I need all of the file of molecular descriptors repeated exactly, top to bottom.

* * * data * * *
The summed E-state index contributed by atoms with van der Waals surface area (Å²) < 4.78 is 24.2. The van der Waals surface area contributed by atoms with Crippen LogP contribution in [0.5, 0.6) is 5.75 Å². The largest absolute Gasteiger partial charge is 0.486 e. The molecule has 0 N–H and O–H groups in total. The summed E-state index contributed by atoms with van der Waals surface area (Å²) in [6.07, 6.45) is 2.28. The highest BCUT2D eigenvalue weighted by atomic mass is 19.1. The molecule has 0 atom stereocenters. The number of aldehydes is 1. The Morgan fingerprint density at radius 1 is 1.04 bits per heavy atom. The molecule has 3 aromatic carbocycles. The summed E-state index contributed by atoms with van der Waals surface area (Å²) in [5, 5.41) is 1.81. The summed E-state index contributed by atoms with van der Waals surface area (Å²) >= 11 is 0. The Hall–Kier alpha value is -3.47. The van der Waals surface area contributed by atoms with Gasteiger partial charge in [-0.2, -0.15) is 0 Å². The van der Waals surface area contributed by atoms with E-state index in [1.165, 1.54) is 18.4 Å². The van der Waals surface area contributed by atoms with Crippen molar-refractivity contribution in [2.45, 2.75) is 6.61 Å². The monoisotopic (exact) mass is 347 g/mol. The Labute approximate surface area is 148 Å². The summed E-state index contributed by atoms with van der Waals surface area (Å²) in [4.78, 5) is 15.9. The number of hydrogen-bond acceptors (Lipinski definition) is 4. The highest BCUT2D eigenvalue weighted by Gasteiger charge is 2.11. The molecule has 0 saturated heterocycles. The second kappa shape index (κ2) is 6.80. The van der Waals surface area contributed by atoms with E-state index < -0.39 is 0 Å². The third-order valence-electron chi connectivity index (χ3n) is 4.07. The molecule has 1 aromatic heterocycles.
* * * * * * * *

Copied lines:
The summed E-state index contributed by atoms with van der Waals surface area (Å²) < 4.78 is 24.2. The van der Waals surface area contributed by atoms with Crippen LogP contribution in [0.5, 0.6) is 5.75 Å². The largest absolute Gasteiger partial charge is 0.486 e. The molecule has 0 N–H and O–H groups in total. The summed E-state index contributed by atoms with van der Waals surface area (Å²) in [6.07, 6.45) is 2.28. The highest BCUT2D eigenvalue weighted by atomic mass is 19.1. The molecule has 0 atom stereocenters. The number of aldehydes is 1. The Morgan fingerprint density at radius 1 is 1.04 bits per heavy atom. The molecule has 3 aromatic carbocycles. The summed E-state index contributed by atoms with van der Waals surface area (Å²) in [5, 5.41) is 1.81. The summed E-state index contributed by atoms with van der Waals surface area (Å²) >= 11 is 0. The Hall–Kier alpha value is -3.47. The van der Waals surface area contributed by atoms with Gasteiger partial charge in [-0.2, -0.15) is 0 Å². The van der Waals surface area contributed by atoms with E-state index in [1.165, 1.54) is 18.4 Å². The van der Waals surface area contributed by atoms with Crippen molar-refractivity contribution in [2.45, 2.75) is 6.61 Å². The monoisotopic (exact) mass is 347 g/mol. The Labute approximate surface area is 148 Å². The summed E-state index contributed by atoms with van der Waals surface area (Å²) in [4.78, 5) is 15.9. The number of hydrogen-bond acceptors (Lipinski definition) is 4. The highest BCUT2D eigenvalue weighted by Gasteiger charge is 2.11. The molecule has 0 saturated heterocycles. The second kappa shape index (κ2) is 6.80. The van der Waals surface area contributed by atoms with E-state index < -0.39 is 0 Å². The third-order valence-electron chi connectivity index (χ3n) is 4.07. The molecule has 1 aromatic heterocycles.